What was deemed as gross mistake on the part of the RARAD and DARAB would take a toll of about nine years of legal battle on the part of the farmers. The members of KAMMPE (Kahiusahan sa Malahutayong mga Mag-uuma Para sa Ekonomikanhong Kalambuan), the farmer-owners in this case, had to endure that long period of uncertainty over their ownership of the land.
But as one of the cases handled by BALAOD-Mindanaw (together with HEED, KAISAHAN, and PESANTEch), the nine-year period of legal battle did not take place merely within the walls of the quasi-judicial bodies and the courts. The handling of Hacienda Maria case was part of BALAOD's advocacy for resource tenure improvement and access to justice. In pursuing the advocacy, the core strategy used was paralegalism. Such strategy basically involves the legal empowerment of the farmers so that at the end of the day, they will have the capacity to discuss their options and make informed decisions on their legal problems. When such legal problems reach the stage of a case in the DAR, DARAB, or the courts, the farmers will continue to actively participate in strategizing for legal as well as extralegal options.
During the duration of the case, BALAOD worked with several partners: the community through the organized farmer beneficiaries or KAMMPE; its Mindanaw-based partners - HEED Foundation, Inc., and its Manila-based partners (KAISAHAN, SALIGAN, and PESANTEch); and other campaign-oriented ARRD networks.
In advocating for the re-affirmation of indefeasibility of farmers' titles through the Hacienda Maria case, several strategies were employed. On the ground, the farmers and local partners regularly participated in legal clinics where options available were discussed. It was also important for the farmers to further strengthen their organization in the light of the protracted legal battle. Networking and campaign at all fronts (at the local and national DAR, in Congress, and in several ARRD advocacy groups) were done highlighting the Hacienda Maria as among the tragic faces of farmers' insecurity despite having been awarded with lands and as a take-off point for policy proposals. In terms of advocacy directed at the Courts, the legal team (which includes the KAMMPE paralegals and partners) employed both legal and metalegal tactics - i.e., legal research and arguments, mobilization, and use of media.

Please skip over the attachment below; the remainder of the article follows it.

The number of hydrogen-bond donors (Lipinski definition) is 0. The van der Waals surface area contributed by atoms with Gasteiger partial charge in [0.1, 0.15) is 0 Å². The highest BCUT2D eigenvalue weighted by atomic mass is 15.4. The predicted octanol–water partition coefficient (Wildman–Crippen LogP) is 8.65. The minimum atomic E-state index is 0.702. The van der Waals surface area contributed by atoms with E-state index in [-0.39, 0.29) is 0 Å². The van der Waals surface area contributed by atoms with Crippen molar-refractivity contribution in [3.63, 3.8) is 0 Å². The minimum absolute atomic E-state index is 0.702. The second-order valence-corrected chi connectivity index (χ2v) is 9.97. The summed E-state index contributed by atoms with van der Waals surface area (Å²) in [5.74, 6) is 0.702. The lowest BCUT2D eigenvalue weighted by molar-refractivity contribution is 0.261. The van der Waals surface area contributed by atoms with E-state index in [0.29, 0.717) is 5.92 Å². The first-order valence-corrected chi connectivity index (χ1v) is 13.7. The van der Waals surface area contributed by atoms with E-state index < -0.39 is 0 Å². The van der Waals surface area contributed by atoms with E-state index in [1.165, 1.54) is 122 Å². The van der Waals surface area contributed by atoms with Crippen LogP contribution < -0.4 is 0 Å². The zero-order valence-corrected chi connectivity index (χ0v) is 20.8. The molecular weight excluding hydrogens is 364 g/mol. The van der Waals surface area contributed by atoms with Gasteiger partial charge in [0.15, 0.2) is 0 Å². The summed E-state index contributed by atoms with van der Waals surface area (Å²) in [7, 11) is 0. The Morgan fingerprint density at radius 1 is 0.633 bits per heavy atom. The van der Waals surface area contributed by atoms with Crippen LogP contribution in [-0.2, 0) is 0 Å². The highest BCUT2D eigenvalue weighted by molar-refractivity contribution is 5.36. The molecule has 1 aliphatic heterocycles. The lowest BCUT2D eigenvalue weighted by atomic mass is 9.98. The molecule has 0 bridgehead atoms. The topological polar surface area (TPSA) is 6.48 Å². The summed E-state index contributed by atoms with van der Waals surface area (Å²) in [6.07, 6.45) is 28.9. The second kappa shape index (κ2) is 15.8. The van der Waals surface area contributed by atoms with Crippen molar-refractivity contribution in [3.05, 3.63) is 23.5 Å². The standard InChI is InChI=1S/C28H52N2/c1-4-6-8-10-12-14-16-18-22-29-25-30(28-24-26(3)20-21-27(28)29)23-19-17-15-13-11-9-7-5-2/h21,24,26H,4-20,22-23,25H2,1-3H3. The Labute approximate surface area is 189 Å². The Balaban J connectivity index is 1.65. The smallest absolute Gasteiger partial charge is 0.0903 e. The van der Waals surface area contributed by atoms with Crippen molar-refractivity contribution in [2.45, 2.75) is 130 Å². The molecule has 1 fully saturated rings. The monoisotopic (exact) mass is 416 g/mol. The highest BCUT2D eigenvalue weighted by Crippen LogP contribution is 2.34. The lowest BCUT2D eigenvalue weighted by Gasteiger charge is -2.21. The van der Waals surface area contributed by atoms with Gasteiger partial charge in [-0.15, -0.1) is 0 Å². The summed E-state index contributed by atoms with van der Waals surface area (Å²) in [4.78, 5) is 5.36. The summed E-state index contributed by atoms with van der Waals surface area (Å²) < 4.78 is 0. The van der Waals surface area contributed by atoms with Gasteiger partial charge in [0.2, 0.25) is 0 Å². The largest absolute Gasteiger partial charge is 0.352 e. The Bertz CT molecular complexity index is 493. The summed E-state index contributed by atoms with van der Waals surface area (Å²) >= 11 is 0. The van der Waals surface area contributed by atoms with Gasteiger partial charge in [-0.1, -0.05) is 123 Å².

In litigating the Hacienda Maria case, the BALAOD's experience was not limited to a simple preparation and exchange of pleadings. Neither was it a ballgame dictated by its legal advocates. The litigation was still anchored on the empowerment of communities in claim-making for their rightful entitlements. In the process, the skills gained by the farmers did not only help their case but also improved their capacity to engage the authorities in governance. In terms of policy, the successful resolution of the case also contributed to the adoption of the same ruling on EPs and CLOAs as titles in the new CARP extension law.
Indeed, the legal battle over the land spilled over the hearts and minds of the farmers, their partners, and other stakeholders. When the finish line was successfully reached, it was not a simple legal case that won. It was not a mere reiteration of the obvious - of what the law says on EPs and CLOAs as titles. It was the combined blood, sweat, and tears of all the people involved. The battle became a shared journey among the farmers, the legal team, and other advocates who learned from one another and became better persons and advocates in the course of the campaign. But certainly, the result was a sweet, sweet victory - a case won loaded with meaningful experiences. Kudos to BALAOD and Hacienda Maria advocates!